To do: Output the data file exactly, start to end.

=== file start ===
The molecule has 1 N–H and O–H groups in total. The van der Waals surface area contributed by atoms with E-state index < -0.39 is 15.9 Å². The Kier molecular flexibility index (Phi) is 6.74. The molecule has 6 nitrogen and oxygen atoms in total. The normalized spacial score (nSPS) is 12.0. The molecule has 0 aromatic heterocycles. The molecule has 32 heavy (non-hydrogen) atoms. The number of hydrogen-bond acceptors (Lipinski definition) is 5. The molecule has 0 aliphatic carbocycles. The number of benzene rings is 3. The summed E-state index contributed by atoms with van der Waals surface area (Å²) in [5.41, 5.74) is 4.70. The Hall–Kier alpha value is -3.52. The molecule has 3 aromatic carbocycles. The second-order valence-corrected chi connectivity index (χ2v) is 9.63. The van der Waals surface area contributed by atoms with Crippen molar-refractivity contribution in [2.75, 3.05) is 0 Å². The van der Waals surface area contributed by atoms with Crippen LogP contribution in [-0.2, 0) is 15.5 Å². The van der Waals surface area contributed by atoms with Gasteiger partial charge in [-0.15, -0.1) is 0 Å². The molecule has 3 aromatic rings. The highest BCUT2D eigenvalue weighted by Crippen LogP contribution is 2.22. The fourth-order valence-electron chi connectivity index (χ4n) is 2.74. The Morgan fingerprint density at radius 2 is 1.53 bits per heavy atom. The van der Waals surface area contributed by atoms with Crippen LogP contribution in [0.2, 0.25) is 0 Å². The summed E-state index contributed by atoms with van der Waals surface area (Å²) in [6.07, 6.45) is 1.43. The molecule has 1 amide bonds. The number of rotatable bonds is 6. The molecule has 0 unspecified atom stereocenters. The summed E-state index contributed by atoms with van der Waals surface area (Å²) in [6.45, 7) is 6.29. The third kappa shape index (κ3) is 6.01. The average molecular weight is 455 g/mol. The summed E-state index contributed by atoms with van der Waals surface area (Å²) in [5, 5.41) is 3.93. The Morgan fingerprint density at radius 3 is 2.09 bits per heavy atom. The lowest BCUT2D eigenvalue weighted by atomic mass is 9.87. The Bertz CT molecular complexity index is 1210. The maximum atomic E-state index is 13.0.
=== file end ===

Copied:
The molecule has 1 N–H and O–H groups in total. The van der Waals surface area contributed by atoms with E-state index < -0.39 is 15.9 Å². The Kier molecular flexibility index (Phi) is 6.74. The molecule has 6 nitrogen and oxygen atoms in total. The normalized spacial score (nSPS) is 12.0. The molecule has 0 aromatic heterocycles. The molecule has 32 heavy (non-hydrogen) atoms. The number of hydrogen-bond acceptors (Lipinski definition) is 5. The molecule has 0 aliphatic carbocycles. The number of benzene rings is 3. The summed E-state index contributed by atoms with van der Waals surface area (Å²) in [5.41, 5.74) is 4.70. The Hall–Kier alpha value is -3.52. The molecule has 3 aromatic carbocycles. The second-order valence-corrected chi connectivity index (χ2v) is 9.63. The van der Waals surface area contributed by atoms with Crippen molar-refractivity contribution in [2.75, 3.05) is 0 Å². The van der Waals surface area contributed by atoms with Crippen LogP contribution in [-0.2, 0) is 15.5 Å². The van der Waals surface area contributed by atoms with Gasteiger partial charge in [-0.15, -0.1) is 0 Å². The molecule has 3 aromatic rings. The highest BCUT2D eigenvalue weighted by Crippen LogP contribution is 2.22. The fourth-order valence-electron chi connectivity index (χ4n) is 2.74. The Morgan fingerprint density at radius 2 is 1.53 bits per heavy atom. The van der Waals surface area contributed by atoms with Crippen LogP contribution in [0.2, 0.25) is 0 Å². The summed E-state index contributed by atoms with van der Waals surface area (Å²) in [6.07, 6.45) is 1.43. The molecule has 1 amide bonds. The number of rotatable bonds is 6. The molecule has 0 unspecified atom stereocenters. The summed E-state index contributed by atoms with van der Waals surface area (Å²) in [6.45, 7) is 6.29. The third kappa shape index (κ3) is 6.01. The average molecular weight is 455 g/mol. The summed E-state index contributed by atoms with van der Waals surface area (Å²) in [5, 5.41) is 3.93. The Morgan fingerprint density at radius 3 is 2.09 bits per heavy atom. The lowest BCUT2D eigenvalue weighted by atomic mass is 9.87. The Bertz CT molecular complexity index is 1210. The maximum atomic E-state index is 13.0.